EW: To paraphrase Close playing as Gertrude in the 1990 version of "Hamlet": Academy, thou hast cleft my heart in ... five directions. The only bad outcome here is if Dakota Johnson wins in a write-in for "Suspiria." I'd love to see Colman take it just for the acceptance speech, but McCarthy or Aparicio would be thrilling underdog winner.

Actor in a Leading Role

• Christian Bale, “Vice”

• Bradley Cooper, “A Star Is Born”

• Willem Dafoe, “At Eternity’s Gate”

• Rami Malek, “Bohemian Rhapsody”

• Viggo Mortensen, “Green Book”

JG: “Bohemian” was problematic as heck, but Globe-winner Malek wasn’t one of the problems — his performance is a masterclass in chicken-blank-into-chicken-salad. Mortensen’s mook plays to the cheap seats, Bale already has the Globe, Cooper’s ridiculous am-I-Kristofferson-yet voice should actually have disqualified an otherwise perfectly fine performance, and nobody saw Dafoe. An oddly "who cares?" category.

EW: I think they should give this award to one of the women in the best actress race.

Actor in a Supporting Role

• Mahershala Ali, “Green Book”

• Adam Driver, “BlacKkKlansman”

• Sam Elliott, “A Star Is Born”

• Richard E. Grant, “Can You Ever Forgive Me?”

• Sam Rockwell, “Vice”

JG: Always a fun category. Anyone could win this, and everyone should be fine with it. Except Sam Elliott, who was fine but basically playing Sam Elliott in a role that actually didn’t make a lick of sense. (He is supposed to be Bradley Cooper’s brother? What?) If he wins, look at it as a career thing.

EW: Grant spilled regret and gin off the screen in a shabbily serpentine turn as a down-on-his-luck barfly turned accomplice to forgery. Especially if McCarthy doesn't take best actress, I'd like to see him win.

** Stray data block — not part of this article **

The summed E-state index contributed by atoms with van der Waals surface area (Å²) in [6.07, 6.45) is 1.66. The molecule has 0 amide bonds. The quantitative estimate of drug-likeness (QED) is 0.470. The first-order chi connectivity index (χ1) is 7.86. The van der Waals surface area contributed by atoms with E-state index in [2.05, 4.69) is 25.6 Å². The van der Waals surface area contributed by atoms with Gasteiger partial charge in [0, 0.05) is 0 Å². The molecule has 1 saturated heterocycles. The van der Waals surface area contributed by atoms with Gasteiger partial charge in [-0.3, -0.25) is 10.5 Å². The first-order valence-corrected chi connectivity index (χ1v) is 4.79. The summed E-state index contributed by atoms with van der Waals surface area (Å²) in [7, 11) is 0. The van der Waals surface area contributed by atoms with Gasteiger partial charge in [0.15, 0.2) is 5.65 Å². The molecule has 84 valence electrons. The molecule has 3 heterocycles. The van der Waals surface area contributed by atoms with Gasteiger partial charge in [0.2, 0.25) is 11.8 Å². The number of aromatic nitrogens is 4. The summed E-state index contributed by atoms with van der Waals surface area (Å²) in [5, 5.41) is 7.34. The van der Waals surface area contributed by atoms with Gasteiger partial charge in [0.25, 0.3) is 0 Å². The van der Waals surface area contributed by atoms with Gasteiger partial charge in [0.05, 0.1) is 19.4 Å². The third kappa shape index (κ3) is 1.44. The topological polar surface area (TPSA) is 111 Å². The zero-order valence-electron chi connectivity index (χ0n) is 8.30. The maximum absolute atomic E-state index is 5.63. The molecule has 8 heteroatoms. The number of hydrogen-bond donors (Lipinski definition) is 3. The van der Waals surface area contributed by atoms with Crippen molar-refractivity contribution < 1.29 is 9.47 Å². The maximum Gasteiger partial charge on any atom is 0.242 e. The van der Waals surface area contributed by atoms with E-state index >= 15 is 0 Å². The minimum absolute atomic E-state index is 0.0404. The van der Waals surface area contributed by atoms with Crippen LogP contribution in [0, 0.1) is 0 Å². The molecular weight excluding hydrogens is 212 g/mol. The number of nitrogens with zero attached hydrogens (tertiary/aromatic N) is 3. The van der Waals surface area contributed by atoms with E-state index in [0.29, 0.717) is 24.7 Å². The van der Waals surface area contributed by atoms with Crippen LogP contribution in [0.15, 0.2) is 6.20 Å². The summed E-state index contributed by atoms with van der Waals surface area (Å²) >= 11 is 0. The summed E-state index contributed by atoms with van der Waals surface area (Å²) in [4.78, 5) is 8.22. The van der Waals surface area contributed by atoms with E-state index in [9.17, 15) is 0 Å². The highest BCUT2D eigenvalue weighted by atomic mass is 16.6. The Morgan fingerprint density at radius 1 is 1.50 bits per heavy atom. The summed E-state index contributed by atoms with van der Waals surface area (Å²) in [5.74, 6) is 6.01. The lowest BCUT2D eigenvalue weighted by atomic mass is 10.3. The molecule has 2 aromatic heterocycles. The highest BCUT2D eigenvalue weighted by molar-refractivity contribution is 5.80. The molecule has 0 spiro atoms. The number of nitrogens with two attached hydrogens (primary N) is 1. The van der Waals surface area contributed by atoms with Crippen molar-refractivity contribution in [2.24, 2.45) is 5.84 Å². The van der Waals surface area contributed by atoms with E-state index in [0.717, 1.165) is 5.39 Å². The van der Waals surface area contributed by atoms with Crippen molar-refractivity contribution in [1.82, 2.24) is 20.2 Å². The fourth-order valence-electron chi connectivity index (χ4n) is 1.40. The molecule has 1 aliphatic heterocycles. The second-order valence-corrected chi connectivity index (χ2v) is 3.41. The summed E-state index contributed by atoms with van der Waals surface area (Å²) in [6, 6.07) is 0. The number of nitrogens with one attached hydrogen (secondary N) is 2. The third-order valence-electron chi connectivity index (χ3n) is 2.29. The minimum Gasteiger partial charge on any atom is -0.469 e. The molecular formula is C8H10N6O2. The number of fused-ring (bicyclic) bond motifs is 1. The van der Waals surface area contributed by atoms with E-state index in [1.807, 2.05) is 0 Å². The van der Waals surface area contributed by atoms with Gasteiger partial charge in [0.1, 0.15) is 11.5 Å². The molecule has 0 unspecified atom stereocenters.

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Actress in a Supporting Role

• Amy Adams, “Vice”

• Marina de Tavira, “Roma”

• Regina King, “If Beale Street Could Talk”

• Emma Stone, “The Favourite”

• Rachel Weisz, “The Favourite”

JG: Another one you can’t get mad at. King already has the Globe (and deserved it), but everyone here was equally good. Stone and Weisz might cancel each other out. I wasn’t wild about the movie, but would it have killed anyone to put Michelle Yeoh here for “Crazy Rich Asians"?

EW: De Tavira lit Twitter up in delighted surprise, but I think this is King's to lose. Pitting Stone and Weisz against each other makes me feel like the Watcher from Marvel Comics: doomed to witness tragedy but unable to prevent it.


• Spike Lee, “BlacKkKlansman”

• Pawel Pawlikowski, “Cold War”

• Yorgos Lanthimos, “The Favourite”

• Alfonso Cuarón, “Roma”

• Adam McKay, “Vice”

JG: A complicated one. “BlacKkKlansman” isn’t Lee’s best work. It might not even be in the top five: Hello, “Do the Right Thing,” “Bamboozled,” “25th Hour,” “When the Levees Broke,” “Inside Man." But his career is singular. Cuarón has a Globe already. McKay is a dark horse. Pawlikowski probably shouldn’t be here without a best picture nod, and Lanthimos earns a spot for what feels like his version of a brilliant mainstream move. (Not to mention it's a stellar film.) The absence of Paul Schrader for "First Reformed" here is really weird — that guy actually did make one of his best movies of a 40-plus-year career. Also missing Barry Jenkins for “If Beale Street Could Talk” and Ryan Coogler for “Black Panther.”